I started using the skills learned in previous jobs, like attention to details and a knack to teach and train others. Sincere involvement and a mind to take new challenges came easily upon taming my ego. Ego never helps in anything. The less we have the better we are.
In the new job I soon started pouring in long hours. There were no experiments to be planned this time but there were telecons and meetings with different team members living in different time zones. I could relate to these situations from past experiences.
I started taking a different approach rather than handling them in the earlier manner, and waiting for different results. This time, I was more confident and mindful, with less expectation. I simplified things wherever possible by expressing and demanding help at home, making my daughter independent in doing simple chores. I learned to walk further up the road and avoid crossing it at the crossroads.
From previous experiences I learned that it is necessary to continue to make friends from all facets of life, from different genres of living. A childhood friend might not understand my present state of mind and a college friend might find me a bore altogether.
So I learned to make friends from the neighbourhood and on the internet. I have many blogger friends with whom I share thoughts that my sister might also find difficult to engage with. I became an active member in communities like Womens’ Web, and that my friends is absolutely essential for women.
I don’t shy anymore from discussing the lessons learnt through my journey. I share them with my colleagues who are in a similar phase as I was few years ago. I observe and learn from others who are a little ahead of me in their career. I have a good network of like minded friends to talk, argue, debate, and agree to disagree. I am always open to learn about a new domain, new roles and designations, and new models of work in each day.
My daughter keep asking me about what will I be when I grow up. She believes that just like her I will also keep growing. And isn’t that true? I understand that designations change from one year to another and from one company to another, but I have no answer to my daughter’s query. In 5 years I might have more dots in my career chart and I hope to connect them together in a solid line.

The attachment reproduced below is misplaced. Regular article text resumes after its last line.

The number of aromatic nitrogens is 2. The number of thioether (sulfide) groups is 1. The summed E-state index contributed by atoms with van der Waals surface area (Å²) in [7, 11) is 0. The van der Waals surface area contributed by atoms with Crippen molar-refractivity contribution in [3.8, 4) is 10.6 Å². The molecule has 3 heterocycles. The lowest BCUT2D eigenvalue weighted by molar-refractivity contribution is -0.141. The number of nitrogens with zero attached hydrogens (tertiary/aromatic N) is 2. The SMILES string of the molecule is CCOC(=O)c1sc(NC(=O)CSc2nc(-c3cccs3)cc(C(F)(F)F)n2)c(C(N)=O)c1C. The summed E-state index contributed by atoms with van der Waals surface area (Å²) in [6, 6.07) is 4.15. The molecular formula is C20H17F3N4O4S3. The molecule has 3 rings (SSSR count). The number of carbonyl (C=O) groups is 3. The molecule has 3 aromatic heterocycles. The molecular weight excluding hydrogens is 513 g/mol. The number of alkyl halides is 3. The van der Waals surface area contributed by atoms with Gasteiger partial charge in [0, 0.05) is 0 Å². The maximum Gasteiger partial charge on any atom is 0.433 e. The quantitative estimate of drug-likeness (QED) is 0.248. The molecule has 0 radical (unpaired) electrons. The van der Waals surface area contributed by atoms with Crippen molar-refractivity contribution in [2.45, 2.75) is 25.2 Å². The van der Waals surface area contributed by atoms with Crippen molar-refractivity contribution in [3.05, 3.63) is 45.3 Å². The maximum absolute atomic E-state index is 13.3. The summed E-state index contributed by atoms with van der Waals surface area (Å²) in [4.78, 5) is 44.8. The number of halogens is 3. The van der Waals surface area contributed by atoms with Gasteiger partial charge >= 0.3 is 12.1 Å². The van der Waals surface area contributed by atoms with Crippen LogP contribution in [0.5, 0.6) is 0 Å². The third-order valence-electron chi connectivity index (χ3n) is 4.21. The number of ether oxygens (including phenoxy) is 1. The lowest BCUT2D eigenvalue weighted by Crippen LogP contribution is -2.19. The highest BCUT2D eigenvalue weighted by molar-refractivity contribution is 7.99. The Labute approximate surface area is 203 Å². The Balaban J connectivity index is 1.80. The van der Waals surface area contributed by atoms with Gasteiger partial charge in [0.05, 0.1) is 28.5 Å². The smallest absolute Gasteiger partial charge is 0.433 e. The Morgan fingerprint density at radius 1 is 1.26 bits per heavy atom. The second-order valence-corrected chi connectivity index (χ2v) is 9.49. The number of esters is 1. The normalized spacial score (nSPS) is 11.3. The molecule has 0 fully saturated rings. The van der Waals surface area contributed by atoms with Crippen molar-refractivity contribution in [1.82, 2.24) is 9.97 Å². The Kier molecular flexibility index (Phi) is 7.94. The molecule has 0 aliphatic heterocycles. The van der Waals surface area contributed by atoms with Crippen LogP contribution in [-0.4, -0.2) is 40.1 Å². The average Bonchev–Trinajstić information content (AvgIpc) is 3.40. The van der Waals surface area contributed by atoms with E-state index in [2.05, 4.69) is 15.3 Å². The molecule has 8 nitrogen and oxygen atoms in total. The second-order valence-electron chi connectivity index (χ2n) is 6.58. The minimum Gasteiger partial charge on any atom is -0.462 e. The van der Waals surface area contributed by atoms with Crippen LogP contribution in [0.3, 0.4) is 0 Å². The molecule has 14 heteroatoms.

This year I proved again my theory of childhood that it takes 3 years or less for a us to accept a new city or a place. This is my third year in this city and now that I have started feeling comfortable about it, I have learned to understand its strengths and weaknesses. I have started debating with newcomers in the city, who don’t find any reason to like this city.
I was in the same page last year, today I feel home here. Having lived and left many places, I have found that only after travelling the path of newness, irritations, loneliness, reaching out, making friends, and then my brain accepts a place.
Most of our problems arise because we are unable to let go of certain memories. We sometimes become so attached and grow comforted by a thing or thought, that we try not to change that. Let the child grow, let the career flow, let the relationship mature or let the life pass by.
Change is the only constant and we need to learn to let life go slowly but surely…
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Published here earlier.
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A science researcher finding ways into broader science careers. A women enthusiast to the core and a keen observer of life... read more...
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Homeschooling in India is having a moment. As families become increasingly weary of traditional schooling thanks to cookie-cutter policies and high costs, parents are opting for alternate methods of education
Homeschooling in India is having a moment. As families become increasingly weary of traditional schooling thanks to cookie-cutter policies and high costs, parents are opting for alternate methods of education.
Come Monday morning, homes with young families across the country are in a chaotic yet familiar dance. Ceiling fans are turned off, and lights turned on with a vengeance.
Teeth are cleaned, and breakfasts are shovelled down. Uniforms and shoes are thrown on, and heavy school bags are picked up as parents and kids alike make a mad dash for the door.
Your goals made you move to a new city. I saved my pocket money to call you from a local PCO since my house used to get itemized phone bills.
When I write this, I feel as if I am 19 years old again.
Could we rewind further to our childhood days as tiny tots and neighbors? Due to your dad’s job transfer, you had to move out of town. Our paths crossed again unexpectedly after a decade or more. Amidst the crowd, our eyes met unexpectedly at a family function. I recognized you, but I wasn’t sure if you remembered me. For the entire event, I kept looking for you and felt butterflies in my stomach whenever our eyes met.